Tuesday, April 23, 2013

The Problems of Being a "Foster" Mom

I'm sort of a foster mom, and sort of not. Either way, a lot of the training we receive around here is the same as foster parents receive. We are currently studying something called The Connected Child. The primary author is a woman called Karyn Purvis. This isn't the first training I've received based on her work, and frankly, she is fantastic. If you are or know someone with an adopted or foster child, this is a great practical, scientific, Christian resource: The Institute of Child Development.

Any ways, I digress from my point. The problem with being in a position like this is that your parenting is constantly on show. To a large degree, the success of the children in our care is based on our success. Take your normal mom fears about whether or not you're doing a good job raising your children, etc, and blow it up. Add in there the fact that not only is your spouse and probably friends and family are watching how you parent, but your boss and co-workers are as well!

Reading through this current resource, I've been both encouraged as a parent and discouraged.

Discouraged because I see some of the things I should be doing and don't always take the time to do or naturally turn towards doing. However, a lot of these things are just ideas that I can practice putting into place. Habits to form, per say.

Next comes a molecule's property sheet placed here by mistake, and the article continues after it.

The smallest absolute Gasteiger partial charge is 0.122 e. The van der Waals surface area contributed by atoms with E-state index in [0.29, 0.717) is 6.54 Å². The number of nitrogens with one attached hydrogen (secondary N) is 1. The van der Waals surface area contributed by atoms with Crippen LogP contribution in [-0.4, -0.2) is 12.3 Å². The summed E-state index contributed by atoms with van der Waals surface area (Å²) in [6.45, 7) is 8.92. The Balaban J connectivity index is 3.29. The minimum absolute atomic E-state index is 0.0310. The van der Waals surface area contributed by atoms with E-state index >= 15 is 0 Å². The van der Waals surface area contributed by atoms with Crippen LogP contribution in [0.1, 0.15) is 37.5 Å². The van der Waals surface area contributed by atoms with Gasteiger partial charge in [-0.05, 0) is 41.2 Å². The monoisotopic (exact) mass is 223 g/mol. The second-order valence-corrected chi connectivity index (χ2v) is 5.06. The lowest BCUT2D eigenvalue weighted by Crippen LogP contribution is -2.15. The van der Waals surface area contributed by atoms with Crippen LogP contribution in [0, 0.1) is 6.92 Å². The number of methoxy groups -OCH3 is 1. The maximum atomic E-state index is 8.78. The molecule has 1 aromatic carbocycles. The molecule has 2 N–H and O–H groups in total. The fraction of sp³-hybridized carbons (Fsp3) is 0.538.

The encouragement side is the research on the stages of development and how appropriate early connections make such a difference. I find it fascinating how science has proven that not only can obvious things like early neglect, hunger, drugs, alcohol, or abuse affect the development of children, but the very stress levels of a pregnant mother can have a huge impact on the future neurological development of an unborn child. The cortisol levels of a newborn can be measured as much higher than normal when the mother's stress levels have been high prior to birth.

Makes you wonder if this might be the unstated connection to colic in babies, since doctors can't seem to find a reason for it in many cases? Just a random thought of mine.

How is this all encouraging? Because as I type this (well, at this point--not when I started), I sit with a healthy, generally happy little 2-month old boy in my lap. He just spoke to me for a good ten minutes about the state of life--demanding and receiving my full attention to his punch lines and observations. I have a two year old little girl, happily munching on chips and avocado, who is secure in knowing that if she needs a cuddle, all she needs to do is ask and she shall receive. She also knows boundaries and manners and other important, interpersonal skills.

My home may not be in perfect shape (definitely needs a good sweep--dog hairs), but the two children who I have been blessed to grow within me and raise from the very beginning, are doing okay. So therefore, I can't be doing that bad as a parent. I hope.

Now to translate that into my other current five daughters who definitely all have some of those poor beginnings that now make life so difficult for them.


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